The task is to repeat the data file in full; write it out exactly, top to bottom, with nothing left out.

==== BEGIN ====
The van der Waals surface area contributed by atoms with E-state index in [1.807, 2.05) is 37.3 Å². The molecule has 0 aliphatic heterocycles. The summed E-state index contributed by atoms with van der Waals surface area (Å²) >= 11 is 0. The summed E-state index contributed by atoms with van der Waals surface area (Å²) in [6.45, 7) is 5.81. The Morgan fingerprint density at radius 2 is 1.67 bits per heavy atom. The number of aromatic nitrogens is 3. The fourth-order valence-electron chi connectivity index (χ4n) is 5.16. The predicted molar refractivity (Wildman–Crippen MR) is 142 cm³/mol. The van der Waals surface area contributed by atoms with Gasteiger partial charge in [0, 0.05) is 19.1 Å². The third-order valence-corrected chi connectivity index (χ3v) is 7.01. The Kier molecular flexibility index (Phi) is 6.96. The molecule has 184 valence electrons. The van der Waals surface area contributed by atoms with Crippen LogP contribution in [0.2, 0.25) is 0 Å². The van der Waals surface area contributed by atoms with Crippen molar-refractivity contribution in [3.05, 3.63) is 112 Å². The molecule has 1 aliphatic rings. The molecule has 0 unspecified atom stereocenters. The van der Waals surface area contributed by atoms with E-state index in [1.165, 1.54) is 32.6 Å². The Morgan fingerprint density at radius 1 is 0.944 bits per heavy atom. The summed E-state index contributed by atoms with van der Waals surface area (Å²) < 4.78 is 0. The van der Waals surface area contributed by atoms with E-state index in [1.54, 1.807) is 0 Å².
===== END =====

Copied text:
The van der Waals surface area contributed by atoms with E-state index in [1.807, 2.05) is 37.3 Å². The molecule has 0 aliphatic heterocycles. The summed E-state index contributed by atoms with van der Waals surface area (Å²) >= 11 is 0. The summed E-state index contributed by atoms with van der Waals surface area (Å²) in [6.45, 7) is 5.81. The Morgan fingerprint density at radius 2 is 1.67 bits per heavy atom. The number of aromatic nitrogens is 3. The fourth-order valence-electron chi connectivity index (χ4n) is 5.16. The predicted molar refractivity (Wildman–Crippen MR) is 142 cm³/mol. The van der Waals surface area contributed by atoms with Gasteiger partial charge in [0, 0.05) is 19.1 Å². The third-order valence-corrected chi connectivity index (χ3v) is 7.01. The Kier molecular flexibility index (Phi) is 6.96. The molecule has 184 valence electrons. The van der Waals surface area contributed by atoms with Crippen LogP contribution in [0.2, 0.25) is 0 Å². The van der Waals surface area contributed by atoms with Crippen molar-refractivity contribution in [3.05, 3.63) is 112 Å². The molecule has 1 aliphatic rings. The molecule has 0 unspecified atom stereocenters. The van der Waals surface area contributed by atoms with E-state index in [1.165, 1.54) is 32.6 Å². The Morgan fingerprint density at radius 1 is 0.944 bits per heavy atom. The summed E-state index contributed by atoms with van der Waals surface area (Å²) < 4.78 is 0. The van der Waals surface area contributed by atoms with E-state index in [1.54, 1.807) is 0 Å².